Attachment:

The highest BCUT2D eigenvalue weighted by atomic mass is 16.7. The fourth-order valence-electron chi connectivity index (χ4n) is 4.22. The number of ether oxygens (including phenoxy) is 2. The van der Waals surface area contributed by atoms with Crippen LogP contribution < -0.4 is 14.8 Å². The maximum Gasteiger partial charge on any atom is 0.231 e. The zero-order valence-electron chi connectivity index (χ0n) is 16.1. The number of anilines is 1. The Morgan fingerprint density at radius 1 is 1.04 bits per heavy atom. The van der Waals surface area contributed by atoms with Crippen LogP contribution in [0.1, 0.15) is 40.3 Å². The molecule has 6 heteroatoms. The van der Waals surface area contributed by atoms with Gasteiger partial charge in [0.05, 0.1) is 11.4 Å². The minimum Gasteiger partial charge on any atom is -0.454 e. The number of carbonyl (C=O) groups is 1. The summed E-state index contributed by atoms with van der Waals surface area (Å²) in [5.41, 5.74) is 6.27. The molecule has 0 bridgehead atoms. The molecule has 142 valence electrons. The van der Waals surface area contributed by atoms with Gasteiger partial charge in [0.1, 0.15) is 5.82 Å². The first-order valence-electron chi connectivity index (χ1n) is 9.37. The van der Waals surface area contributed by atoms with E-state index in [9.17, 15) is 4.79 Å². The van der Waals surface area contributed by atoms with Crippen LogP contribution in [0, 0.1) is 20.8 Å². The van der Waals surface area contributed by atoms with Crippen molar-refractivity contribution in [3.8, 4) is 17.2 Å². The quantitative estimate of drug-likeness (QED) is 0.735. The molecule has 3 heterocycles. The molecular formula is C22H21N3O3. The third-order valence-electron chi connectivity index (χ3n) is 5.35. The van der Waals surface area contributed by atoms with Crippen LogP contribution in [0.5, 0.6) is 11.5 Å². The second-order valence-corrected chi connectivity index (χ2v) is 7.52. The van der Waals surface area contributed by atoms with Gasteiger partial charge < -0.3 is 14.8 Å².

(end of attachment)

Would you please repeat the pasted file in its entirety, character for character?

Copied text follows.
The highest BCUT2D eigenvalue weighted by atomic mass is 16.7. The fourth-order valence-electron chi connectivity index (χ4n) is 4.22. The number of ether oxygens (including phenoxy) is 2. The van der Waals surface area contributed by atoms with Crippen LogP contribution < -0.4 is 14.8 Å². The maximum Gasteiger partial charge on any atom is 0.231 e. The zero-order valence-electron chi connectivity index (χ0n) is 16.1. The number of anilines is 1. The Morgan fingerprint density at radius 1 is 1.04 bits per heavy atom. The van der Waals surface area contributed by atoms with Crippen LogP contribution in [0.1, 0.15) is 40.3 Å². The molecule has 6 heteroatoms. The van der Waals surface area contributed by atoms with Gasteiger partial charge in [0.05, 0.1) is 11.4 Å². The minimum Gasteiger partial charge on any atom is -0.454 e. The number of carbonyl (C=O) groups is 1. The summed E-state index contributed by atoms with van der Waals surface area (Å²) in [5.41, 5.74) is 6.27. The molecule has 0 bridgehead atoms. The molecule has 142 valence electrons. The van der Waals surface area contributed by atoms with Gasteiger partial charge in [0.1, 0.15) is 5.82 Å². The first-order valence-electron chi connectivity index (χ1n) is 9.37. The van der Waals surface area contributed by atoms with E-state index in [9.17, 15) is 4.79 Å². The van der Waals surface area contributed by atoms with Crippen LogP contribution in [0, 0.1) is 20.8 Å². The van der Waals surface area contributed by atoms with Crippen molar-refractivity contribution in [3.8, 4) is 17.2 Å². The quantitative estimate of drug-likeness (QED) is 0.735. The molecule has 3 heterocycles. The molecular formula is C22H21N3O3. The third-order valence-electron chi connectivity index (χ3n) is 5.35. The van der Waals surface area contributed by atoms with Crippen LogP contribution in [0.5, 0.6) is 11.5 Å². The second-order valence-corrected chi connectivity index (χ2v) is 7.52. The van der Waals surface area contributed by atoms with Gasteiger partial charge < -0.3 is 14.8 Å².